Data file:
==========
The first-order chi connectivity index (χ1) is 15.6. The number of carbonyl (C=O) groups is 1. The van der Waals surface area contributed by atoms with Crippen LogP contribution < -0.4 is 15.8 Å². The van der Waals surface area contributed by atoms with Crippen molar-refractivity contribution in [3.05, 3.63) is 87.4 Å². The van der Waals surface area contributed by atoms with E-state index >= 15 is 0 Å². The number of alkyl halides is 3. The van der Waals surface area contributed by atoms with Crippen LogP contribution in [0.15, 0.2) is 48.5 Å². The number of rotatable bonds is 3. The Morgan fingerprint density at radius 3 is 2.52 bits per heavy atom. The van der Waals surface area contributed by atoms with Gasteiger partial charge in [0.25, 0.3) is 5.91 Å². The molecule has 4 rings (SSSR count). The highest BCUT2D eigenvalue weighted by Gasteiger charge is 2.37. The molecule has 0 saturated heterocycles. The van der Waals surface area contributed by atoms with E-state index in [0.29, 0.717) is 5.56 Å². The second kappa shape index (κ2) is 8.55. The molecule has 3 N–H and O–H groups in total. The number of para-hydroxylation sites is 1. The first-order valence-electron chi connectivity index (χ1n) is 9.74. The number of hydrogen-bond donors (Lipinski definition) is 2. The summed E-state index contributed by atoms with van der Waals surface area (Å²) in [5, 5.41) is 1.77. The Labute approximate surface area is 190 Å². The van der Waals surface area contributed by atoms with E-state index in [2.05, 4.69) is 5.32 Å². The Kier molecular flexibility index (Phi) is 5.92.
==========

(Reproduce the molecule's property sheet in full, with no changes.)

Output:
The first-order chi connectivity index (χ1) is 15.6. The number of carbonyl (C=O) groups is 1. The van der Waals surface area contributed by atoms with Crippen LogP contribution < -0.4 is 15.8 Å². The van der Waals surface area contributed by atoms with Crippen molar-refractivity contribution in [3.05, 3.63) is 87.4 Å². The van der Waals surface area contributed by atoms with E-state index >= 15 is 0 Å². The number of alkyl halides is 3. The van der Waals surface area contributed by atoms with Crippen LogP contribution in [0.15, 0.2) is 48.5 Å². The number of rotatable bonds is 3. The Morgan fingerprint density at radius 3 is 2.52 bits per heavy atom. The van der Waals surface area contributed by atoms with Gasteiger partial charge in [0.25, 0.3) is 5.91 Å². The molecule has 4 rings (SSSR count). The highest BCUT2D eigenvalue weighted by Gasteiger charge is 2.37. The molecule has 0 saturated heterocycles. The van der Waals surface area contributed by atoms with E-state index in [0.29, 0.717) is 5.56 Å². The second kappa shape index (κ2) is 8.55. The molecule has 3 N–H and O–H groups in total. The number of para-hydroxylation sites is 1. The first-order valence-electron chi connectivity index (χ1n) is 9.74. The number of hydrogen-bond donors (Lipinski definition) is 2. The summed E-state index contributed by atoms with van der Waals surface area (Å²) in [5, 5.41) is 1.77. The Labute approximate surface area is 190 Å². The van der Waals surface area contributed by atoms with E-state index in [2.05, 4.69) is 5.32 Å². The Kier molecular flexibility index (Phi) is 5.92.